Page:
This past week, President Trump continued to pile coals on an already blazing fire when he fired FBI Director James Comey.  Whether the firing was justified or not is debatable, but the timing and how it was handled was amateurish.  In what seems to be the norm with this President, he makes decisions on the fly, loosely coordinates a cover story with his staff, and later kicks their feet out from under them when the story begins to unravel.  For example, in an interview after firing the FBI director, he acknowledged his people had not been one-hundred percent accurate in their initial portrayal of the events surrounding the dismissal.  He said he is such an active President that there is no way his people can keep one-hundred percent up to date on everything going on with his Presidency.  If that is true, he has serious communication and logistical problems with his staff; however, it is more likely his staff cannot keep up because the President’s stories keep changing.

Look at the the story behind James Comey’s firing as originally reported by the President’s spokespeople to the news media.  They initially reported the Russian investigation had no bearing on the firing whatsoever.  However, the President later contradicted them when he admitted Director Comey’s investigation into Russian interference in the Presidential election and possible White House collusion played a key role in his decision to fire the director.  We also learned the President took issue with Director Comey’s refusal to pledge his loyalty to him.  Bravo for Director Comey!  Such a request was not only unethical, but in direct conflict with the Constitution of the United States.  Like the President’s oath of office, the FBI Director takes an oath of loyalty to the Constitution of the United States and not to any individual, including the President of the United States.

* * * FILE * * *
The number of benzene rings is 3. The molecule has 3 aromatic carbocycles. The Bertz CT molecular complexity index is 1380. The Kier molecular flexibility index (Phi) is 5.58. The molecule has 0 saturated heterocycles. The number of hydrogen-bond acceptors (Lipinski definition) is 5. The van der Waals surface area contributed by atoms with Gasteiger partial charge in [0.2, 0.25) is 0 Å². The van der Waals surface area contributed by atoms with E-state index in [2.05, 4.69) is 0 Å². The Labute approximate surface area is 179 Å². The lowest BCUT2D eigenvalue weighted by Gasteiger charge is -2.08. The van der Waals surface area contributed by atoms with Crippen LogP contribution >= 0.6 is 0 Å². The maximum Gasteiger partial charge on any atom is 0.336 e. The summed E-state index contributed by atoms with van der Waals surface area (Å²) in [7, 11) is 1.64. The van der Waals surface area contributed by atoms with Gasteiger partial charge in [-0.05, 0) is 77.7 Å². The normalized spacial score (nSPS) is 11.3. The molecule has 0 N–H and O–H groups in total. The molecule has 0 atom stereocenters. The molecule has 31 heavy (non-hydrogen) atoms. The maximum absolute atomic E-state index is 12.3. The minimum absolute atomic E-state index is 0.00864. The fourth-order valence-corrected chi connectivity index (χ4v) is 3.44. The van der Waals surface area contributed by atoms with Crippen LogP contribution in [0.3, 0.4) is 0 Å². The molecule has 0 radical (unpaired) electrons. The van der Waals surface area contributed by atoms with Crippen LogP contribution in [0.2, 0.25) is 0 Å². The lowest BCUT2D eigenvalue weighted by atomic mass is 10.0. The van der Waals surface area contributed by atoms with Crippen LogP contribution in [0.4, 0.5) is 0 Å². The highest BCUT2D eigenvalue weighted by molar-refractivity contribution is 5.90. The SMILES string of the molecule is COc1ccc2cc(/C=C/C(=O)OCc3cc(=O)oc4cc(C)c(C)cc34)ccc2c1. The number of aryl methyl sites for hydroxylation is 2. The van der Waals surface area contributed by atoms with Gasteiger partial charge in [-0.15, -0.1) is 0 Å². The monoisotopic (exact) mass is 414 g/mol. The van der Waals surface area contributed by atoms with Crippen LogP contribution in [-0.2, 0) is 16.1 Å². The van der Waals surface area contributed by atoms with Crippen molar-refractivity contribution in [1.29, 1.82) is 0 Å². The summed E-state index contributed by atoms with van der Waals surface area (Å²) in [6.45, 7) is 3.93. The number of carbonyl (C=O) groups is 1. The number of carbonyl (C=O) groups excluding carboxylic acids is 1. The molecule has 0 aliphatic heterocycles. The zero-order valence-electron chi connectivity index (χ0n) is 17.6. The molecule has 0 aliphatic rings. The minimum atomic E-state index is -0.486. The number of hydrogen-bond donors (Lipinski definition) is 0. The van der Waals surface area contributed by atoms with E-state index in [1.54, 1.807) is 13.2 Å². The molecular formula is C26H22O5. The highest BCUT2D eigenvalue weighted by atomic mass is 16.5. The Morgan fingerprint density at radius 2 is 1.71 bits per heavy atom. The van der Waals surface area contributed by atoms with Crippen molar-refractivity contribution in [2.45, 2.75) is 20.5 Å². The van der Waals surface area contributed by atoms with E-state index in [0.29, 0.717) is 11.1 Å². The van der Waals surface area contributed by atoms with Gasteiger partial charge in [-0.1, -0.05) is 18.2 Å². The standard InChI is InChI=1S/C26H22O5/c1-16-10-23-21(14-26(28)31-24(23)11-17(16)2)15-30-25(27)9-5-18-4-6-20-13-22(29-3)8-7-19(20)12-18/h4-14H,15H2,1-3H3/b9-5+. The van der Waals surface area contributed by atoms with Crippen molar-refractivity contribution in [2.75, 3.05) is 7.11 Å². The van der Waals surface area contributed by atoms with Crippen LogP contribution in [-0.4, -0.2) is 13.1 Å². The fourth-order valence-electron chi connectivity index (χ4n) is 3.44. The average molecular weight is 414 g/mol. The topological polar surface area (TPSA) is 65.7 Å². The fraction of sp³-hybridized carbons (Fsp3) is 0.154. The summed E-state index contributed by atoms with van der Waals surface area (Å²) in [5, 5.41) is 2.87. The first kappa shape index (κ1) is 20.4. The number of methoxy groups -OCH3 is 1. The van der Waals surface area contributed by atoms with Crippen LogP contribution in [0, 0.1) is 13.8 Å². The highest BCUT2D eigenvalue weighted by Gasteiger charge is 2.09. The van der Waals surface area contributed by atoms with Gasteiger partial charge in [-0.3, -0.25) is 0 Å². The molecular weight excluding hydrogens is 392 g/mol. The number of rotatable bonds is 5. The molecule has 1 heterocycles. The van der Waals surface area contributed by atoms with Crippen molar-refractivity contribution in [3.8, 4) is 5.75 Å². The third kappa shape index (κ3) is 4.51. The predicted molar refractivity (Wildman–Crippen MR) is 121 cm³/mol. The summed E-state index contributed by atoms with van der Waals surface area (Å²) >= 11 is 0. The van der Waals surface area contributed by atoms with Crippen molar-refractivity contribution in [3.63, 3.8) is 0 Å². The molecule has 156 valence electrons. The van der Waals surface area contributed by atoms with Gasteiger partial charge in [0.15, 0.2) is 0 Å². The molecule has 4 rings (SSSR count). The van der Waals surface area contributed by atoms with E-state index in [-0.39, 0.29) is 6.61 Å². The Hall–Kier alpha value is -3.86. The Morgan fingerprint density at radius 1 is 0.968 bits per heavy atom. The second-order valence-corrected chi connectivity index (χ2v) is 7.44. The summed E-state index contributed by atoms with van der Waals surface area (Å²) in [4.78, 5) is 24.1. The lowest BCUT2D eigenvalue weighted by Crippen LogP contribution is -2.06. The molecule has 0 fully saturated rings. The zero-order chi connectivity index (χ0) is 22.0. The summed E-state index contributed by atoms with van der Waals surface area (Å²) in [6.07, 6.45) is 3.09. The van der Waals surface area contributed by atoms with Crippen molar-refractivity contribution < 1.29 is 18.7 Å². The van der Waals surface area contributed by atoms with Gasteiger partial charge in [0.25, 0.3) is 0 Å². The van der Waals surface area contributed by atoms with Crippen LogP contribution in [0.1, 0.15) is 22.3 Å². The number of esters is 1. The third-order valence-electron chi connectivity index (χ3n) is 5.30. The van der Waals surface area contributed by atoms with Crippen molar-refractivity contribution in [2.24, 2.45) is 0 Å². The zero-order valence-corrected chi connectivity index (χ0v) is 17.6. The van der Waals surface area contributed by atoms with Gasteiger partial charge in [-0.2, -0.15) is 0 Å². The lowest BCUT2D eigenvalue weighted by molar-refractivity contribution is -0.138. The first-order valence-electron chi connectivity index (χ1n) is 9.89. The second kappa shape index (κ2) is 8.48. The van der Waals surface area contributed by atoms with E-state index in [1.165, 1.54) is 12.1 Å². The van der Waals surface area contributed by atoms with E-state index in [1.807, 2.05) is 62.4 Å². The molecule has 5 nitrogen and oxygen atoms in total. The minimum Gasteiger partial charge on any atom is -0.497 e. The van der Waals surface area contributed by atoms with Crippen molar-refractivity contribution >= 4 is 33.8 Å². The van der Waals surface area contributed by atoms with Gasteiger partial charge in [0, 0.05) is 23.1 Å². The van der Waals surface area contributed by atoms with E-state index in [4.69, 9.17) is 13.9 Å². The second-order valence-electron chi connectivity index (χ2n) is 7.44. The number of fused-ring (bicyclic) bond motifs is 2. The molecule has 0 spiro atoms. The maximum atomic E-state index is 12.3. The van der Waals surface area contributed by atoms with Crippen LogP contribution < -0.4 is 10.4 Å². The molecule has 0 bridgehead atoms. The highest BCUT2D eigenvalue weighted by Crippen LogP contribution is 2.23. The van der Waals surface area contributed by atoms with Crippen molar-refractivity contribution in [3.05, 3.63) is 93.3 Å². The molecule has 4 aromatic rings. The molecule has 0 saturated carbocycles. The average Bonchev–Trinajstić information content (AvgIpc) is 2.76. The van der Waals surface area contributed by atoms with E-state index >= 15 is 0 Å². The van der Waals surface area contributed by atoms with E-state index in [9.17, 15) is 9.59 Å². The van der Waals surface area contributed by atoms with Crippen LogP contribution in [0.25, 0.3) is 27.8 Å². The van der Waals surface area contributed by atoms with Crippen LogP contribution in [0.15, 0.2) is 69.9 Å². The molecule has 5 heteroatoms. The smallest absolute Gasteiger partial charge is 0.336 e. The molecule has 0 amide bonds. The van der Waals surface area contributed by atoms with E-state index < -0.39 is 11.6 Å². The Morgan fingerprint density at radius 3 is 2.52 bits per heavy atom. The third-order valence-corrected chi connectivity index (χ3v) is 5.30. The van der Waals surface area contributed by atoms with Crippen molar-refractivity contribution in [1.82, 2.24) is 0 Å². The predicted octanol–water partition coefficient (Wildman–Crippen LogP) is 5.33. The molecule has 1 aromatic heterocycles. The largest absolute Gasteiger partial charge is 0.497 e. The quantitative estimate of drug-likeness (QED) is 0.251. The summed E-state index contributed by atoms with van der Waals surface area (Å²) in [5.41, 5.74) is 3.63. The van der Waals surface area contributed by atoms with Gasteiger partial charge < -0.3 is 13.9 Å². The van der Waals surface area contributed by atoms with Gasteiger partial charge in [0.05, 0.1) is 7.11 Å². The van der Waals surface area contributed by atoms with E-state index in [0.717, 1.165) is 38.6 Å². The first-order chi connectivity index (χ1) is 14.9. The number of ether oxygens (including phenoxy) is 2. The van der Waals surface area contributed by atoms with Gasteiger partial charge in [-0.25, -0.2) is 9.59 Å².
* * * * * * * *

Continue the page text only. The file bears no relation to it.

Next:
The White House madness has now escalated from Russians to pledges to possible taped conversations with President Trump’s tweet to ex-Director Comey threatening the possible existence of secret tapes made of their conversations.  Maybe the President needs to study history!  In 1973, President Richard Nixon got into a hell of mess with secretly taped conversations, which led ultimately to his resignation in 1974.  Maybe the tweet was simply the President making up garbage once again – who knows!  Made up garbage certainly fits the bill for the madness surrounding a President who says whatever he feels his supporters what to hear regardless of authenticity, shrugs it off when called to task, and moves on without an ounce of accountability.  That is madness!

Some people say such madness would have never occurred under a Hillary Clinton Presidency, but I am not so sure.  If she had been elected President, I believe things in Washington would be much quieter, but I don’t believe she would have accomplished any more in her first 100 days than President Trump.  I am afraid, she would have consumed her first 100 days sitting in front of the mirror admiring the new President of the United States.  That would be madness of a different kind, but nevertheless madness.  Of course, everyone knew when Clinton and Trump became nominees for the Presidency we were in for a long maddening four years regardless of which one was elected.